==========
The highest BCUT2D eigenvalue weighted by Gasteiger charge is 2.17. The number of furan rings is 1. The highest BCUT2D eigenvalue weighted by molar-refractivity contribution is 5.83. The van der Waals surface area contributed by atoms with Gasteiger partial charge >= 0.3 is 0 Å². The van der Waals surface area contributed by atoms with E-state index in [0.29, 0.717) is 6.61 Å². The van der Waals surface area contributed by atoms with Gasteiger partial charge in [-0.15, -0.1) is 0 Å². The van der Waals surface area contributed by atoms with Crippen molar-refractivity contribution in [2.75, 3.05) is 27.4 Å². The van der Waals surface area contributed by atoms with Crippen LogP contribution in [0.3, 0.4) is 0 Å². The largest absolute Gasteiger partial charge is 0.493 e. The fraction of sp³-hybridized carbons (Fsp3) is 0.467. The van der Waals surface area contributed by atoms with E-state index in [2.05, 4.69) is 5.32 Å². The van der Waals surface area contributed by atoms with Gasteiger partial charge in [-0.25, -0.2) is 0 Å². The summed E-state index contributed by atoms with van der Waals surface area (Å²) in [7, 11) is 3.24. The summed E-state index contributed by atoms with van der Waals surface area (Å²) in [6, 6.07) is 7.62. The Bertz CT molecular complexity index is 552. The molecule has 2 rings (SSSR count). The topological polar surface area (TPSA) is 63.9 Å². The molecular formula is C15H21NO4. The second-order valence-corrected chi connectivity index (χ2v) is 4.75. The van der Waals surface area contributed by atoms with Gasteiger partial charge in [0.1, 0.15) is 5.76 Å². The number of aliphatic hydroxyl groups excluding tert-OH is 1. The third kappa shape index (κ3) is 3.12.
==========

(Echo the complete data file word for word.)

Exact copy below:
The highest BCUT2D eigenvalue weighted by Gasteiger charge is 2.17. The number of furan rings is 1. The highest BCUT2D eigenvalue weighted by molar-refractivity contribution is 5.83. The van der Waals surface area contributed by atoms with Gasteiger partial charge >= 0.3 is 0 Å². The van der Waals surface area contributed by atoms with E-state index in [0.29, 0.717) is 6.61 Å². The van der Waals surface area contributed by atoms with Gasteiger partial charge in [-0.15, -0.1) is 0 Å². The van der Waals surface area contributed by atoms with Crippen molar-refractivity contribution in [2.75, 3.05) is 27.4 Å². The van der Waals surface area contributed by atoms with Crippen LogP contribution in [0.3, 0.4) is 0 Å². The largest absolute Gasteiger partial charge is 0.493 e. The fraction of sp³-hybridized carbons (Fsp3) is 0.467. The van der Waals surface area contributed by atoms with E-state index in [2.05, 4.69) is 5.32 Å². The van der Waals surface area contributed by atoms with Gasteiger partial charge in [-0.25, -0.2) is 0 Å². The summed E-state index contributed by atoms with van der Waals surface area (Å²) in [7, 11) is 3.24. The summed E-state index contributed by atoms with van der Waals surface area (Å²) in [6, 6.07) is 7.62. The Bertz CT molecular complexity index is 552. The molecule has 2 rings (SSSR count). The topological polar surface area (TPSA) is 63.9 Å². The molecular formula is C15H21NO4. The second-order valence-corrected chi connectivity index (χ2v) is 4.75. The van der Waals surface area contributed by atoms with Gasteiger partial charge in [0.1, 0.15) is 5.76 Å². The number of aliphatic hydroxyl groups excluding tert-OH is 1. The third kappa shape index (κ3) is 3.12.